Emily West

Emily West’s research interests are in the areas of promotional culture, media and cultural studies of health, qualitative research methods, and gender and performance. She is the co-editor of The Routledge Companion to Advertising and Promotional Culture (Routledge, 2013). With close to thirty original chapter contributions from both established and emerging scholars, the volume provides historical and scholarly context for understanding transformations in advertising, marketing, and branding, with attention to audiences, texts, technologies, and institutions. Her publications about consumer culture appear in Popular Communication, Feminist Media Studies, Journal of Consumer Culture, and International Journal of Cultural Studies. A collaborative project on American cheerleading has been published in Social Problems and Text & Performance Quarterly. West’s current research considers how health care is framed in the United States, and involves analysis of health care policy discourse as well as health care user perspectives and subjectivities. Her article “Consumer Subjectivity and U.S. Health Care Reform” appeared in Health Communication, and in fall 2014 she tested hypotheses about the impact of consumer framing on health policy opinion in the Cooperative Congressional Election Study. Supported by the ISSR Scholars Program, Emily West submitted an NSF proposal to the Political Science division entitled “The Impact of Health Care Consumerism and the Consumer Frame on Health Care Policy Attitudes,” in collaboration with co-PIs Dr. Tatishe Nteta (Political Science) and Dr. Michael Begay (Public Health).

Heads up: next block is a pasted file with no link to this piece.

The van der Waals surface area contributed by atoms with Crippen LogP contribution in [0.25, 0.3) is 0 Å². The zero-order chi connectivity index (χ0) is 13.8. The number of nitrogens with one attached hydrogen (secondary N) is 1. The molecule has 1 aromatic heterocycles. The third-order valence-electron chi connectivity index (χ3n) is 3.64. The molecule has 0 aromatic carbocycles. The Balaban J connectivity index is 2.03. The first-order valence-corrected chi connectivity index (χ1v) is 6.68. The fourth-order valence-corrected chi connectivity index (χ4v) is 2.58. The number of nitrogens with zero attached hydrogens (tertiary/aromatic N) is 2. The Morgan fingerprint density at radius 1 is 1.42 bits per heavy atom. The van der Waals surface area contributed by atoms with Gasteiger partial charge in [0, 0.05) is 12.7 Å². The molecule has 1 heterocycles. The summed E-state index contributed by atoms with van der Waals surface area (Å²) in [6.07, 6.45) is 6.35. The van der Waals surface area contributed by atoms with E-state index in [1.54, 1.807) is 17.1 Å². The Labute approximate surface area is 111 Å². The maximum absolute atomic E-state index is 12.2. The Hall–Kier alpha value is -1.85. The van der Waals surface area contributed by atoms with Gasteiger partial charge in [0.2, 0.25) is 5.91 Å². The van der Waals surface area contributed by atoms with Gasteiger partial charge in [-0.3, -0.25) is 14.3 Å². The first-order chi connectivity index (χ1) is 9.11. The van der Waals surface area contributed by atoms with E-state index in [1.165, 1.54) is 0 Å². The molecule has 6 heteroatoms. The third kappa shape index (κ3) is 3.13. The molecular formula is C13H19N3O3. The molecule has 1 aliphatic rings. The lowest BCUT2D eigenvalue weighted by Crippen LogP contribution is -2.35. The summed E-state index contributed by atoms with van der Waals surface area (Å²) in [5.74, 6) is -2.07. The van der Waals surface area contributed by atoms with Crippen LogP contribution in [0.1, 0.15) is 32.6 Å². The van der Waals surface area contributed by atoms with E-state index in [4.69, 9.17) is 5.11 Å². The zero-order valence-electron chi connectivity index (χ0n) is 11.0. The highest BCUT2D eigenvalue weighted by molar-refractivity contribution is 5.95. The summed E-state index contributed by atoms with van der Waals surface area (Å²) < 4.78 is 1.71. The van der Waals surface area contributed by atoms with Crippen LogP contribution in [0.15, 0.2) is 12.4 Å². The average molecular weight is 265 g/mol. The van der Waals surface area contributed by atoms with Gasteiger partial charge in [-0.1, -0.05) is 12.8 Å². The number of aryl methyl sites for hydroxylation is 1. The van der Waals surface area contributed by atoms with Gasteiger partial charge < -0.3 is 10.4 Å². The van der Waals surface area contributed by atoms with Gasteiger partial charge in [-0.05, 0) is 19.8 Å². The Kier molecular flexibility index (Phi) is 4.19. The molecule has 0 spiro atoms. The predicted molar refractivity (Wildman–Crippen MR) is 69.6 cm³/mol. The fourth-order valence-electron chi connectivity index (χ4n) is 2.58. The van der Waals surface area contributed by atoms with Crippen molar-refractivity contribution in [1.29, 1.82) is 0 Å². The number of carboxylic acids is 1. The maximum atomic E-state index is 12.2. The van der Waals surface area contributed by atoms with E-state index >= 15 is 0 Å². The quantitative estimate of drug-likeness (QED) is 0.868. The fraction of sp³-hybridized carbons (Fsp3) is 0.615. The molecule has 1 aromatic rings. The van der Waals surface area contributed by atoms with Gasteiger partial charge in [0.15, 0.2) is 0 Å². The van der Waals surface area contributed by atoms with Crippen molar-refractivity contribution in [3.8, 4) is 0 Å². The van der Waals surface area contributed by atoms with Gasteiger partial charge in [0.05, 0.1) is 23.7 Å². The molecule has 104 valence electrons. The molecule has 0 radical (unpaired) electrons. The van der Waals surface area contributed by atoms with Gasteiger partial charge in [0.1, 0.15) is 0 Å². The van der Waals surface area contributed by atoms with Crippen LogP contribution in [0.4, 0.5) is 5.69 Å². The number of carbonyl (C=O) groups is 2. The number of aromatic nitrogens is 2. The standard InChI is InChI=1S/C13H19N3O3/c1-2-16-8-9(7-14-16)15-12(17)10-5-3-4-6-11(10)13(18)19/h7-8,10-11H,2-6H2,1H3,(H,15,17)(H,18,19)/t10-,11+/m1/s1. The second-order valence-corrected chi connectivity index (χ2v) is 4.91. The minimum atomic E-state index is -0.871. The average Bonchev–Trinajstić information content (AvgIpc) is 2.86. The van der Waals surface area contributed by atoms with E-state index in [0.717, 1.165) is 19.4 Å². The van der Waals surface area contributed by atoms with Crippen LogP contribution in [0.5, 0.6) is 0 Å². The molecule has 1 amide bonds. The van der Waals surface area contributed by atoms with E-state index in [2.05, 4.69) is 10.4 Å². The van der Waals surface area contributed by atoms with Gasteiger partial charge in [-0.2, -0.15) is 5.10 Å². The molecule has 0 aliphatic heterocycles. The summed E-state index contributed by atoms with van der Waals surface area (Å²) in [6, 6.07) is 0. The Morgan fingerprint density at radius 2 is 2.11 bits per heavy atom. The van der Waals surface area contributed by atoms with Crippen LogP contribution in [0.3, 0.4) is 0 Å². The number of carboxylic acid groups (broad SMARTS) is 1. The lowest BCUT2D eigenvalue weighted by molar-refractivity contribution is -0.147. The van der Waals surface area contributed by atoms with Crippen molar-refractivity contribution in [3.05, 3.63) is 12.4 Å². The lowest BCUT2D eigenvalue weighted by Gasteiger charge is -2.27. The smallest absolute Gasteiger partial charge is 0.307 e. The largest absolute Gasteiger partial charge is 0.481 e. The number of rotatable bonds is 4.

Recent Publications: 

  • West, E. (2014) “Consumer Subjectivity and US Health Care Reform.” Health Communication 29(3) 209-308.
  • Grindstaff, L. & West, E. (2011). Hegemonic Masculinity on the Sidelines of Sport. Sociology Compass 5(10): 859–881.
  • West, E. (2010). Expressing the Self through Sentiment: Working Theories of Authentic Communication in a Commercial Form. International Journal of Cultural Studies. 13(5): 451-469.
Keywords: Media and Cultural Studies of Health, Consumer Culture, Public Opinion and Health Care Policy, Gender and Performance
 
On her ISSR experience:  “I'm very appreciative of the guidance and feedback I received as part of the ISSR Scholars Program.  Our co-facilitators were generous with their time and provided both honest and constructive guidance. The guests from around campus made us aware of the broader resources available for funded research. And finally, my fellow scholars’ work was very inspirational and motivating.”